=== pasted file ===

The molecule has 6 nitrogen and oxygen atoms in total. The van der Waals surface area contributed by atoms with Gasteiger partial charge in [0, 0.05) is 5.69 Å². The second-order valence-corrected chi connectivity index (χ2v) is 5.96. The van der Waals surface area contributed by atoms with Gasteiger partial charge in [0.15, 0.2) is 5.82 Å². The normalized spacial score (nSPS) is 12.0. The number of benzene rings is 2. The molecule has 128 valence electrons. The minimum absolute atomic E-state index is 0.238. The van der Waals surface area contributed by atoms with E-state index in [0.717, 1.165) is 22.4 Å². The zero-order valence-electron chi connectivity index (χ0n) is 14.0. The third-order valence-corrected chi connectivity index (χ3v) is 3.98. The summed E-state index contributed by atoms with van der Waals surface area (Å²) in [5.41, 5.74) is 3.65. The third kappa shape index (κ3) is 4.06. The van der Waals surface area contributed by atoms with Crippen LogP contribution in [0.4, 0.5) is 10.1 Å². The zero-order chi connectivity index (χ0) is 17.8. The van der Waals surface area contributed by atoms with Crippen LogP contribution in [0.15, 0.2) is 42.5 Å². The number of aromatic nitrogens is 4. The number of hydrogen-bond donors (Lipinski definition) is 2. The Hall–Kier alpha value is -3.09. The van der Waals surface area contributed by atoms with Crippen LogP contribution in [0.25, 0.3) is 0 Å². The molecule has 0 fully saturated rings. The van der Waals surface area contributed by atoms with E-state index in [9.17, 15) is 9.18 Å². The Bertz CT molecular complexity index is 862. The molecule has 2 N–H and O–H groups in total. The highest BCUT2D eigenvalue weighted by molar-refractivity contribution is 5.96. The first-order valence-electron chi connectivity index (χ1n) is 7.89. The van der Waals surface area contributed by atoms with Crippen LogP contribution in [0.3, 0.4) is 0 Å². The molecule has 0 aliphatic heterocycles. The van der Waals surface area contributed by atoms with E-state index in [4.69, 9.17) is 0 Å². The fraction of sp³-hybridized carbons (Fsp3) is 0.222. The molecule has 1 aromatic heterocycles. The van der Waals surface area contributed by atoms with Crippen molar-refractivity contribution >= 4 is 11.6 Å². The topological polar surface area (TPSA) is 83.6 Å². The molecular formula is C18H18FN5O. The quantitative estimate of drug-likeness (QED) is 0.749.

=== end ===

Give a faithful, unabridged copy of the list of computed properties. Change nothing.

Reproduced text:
The molecule has 6 nitrogen and oxygen atoms in total. The van der Waals surface area contributed by atoms with Gasteiger partial charge in [0, 0.05) is 5.69 Å². The second-order valence-corrected chi connectivity index (χ2v) is 5.96. The van der Waals surface area contributed by atoms with Gasteiger partial charge in [0.15, 0.2) is 5.82 Å². The normalized spacial score (nSPS) is 12.0. The number of benzene rings is 2. The molecule has 128 valence electrons. The minimum absolute atomic E-state index is 0.238. The van der Waals surface area contributed by atoms with E-state index in [0.717, 1.165) is 22.4 Å². The zero-order valence-electron chi connectivity index (χ0n) is 14.0. The third-order valence-corrected chi connectivity index (χ3v) is 3.98. The summed E-state index contributed by atoms with van der Waals surface area (Å²) in [5.41, 5.74) is 3.65. The third kappa shape index (κ3) is 4.06. The van der Waals surface area contributed by atoms with Crippen LogP contribution in [0.4, 0.5) is 10.1 Å². The zero-order chi connectivity index (χ0) is 17.8. The van der Waals surface area contributed by atoms with Crippen LogP contribution in [0.15, 0.2) is 42.5 Å². The number of aromatic nitrogens is 4. The number of hydrogen-bond donors (Lipinski definition) is 2. The Hall–Kier alpha value is -3.09. The van der Waals surface area contributed by atoms with Crippen LogP contribution in [0.25, 0.3) is 0 Å². The molecule has 0 fully saturated rings. The van der Waals surface area contributed by atoms with E-state index in [9.17, 15) is 9.18 Å². The Bertz CT molecular complexity index is 862. The molecule has 2 N–H and O–H groups in total. The highest BCUT2D eigenvalue weighted by molar-refractivity contribution is 5.96. The first-order valence-electron chi connectivity index (χ1n) is 7.89. The van der Waals surface area contributed by atoms with Crippen LogP contribution in [0.3, 0.4) is 0 Å². The molecule has 0 aliphatic heterocycles. The van der Waals surface area contributed by atoms with E-state index in [4.69, 9.17) is 0 Å². The fraction of sp³-hybridized carbons (Fsp3) is 0.222. The molecule has 1 aromatic heterocycles. The van der Waals surface area contributed by atoms with Crippen molar-refractivity contribution >= 4 is 11.6 Å². The topological polar surface area (TPSA) is 83.6 Å². The molecular formula is C18H18FN5O. The quantitative estimate of drug-likeness (QED) is 0.749.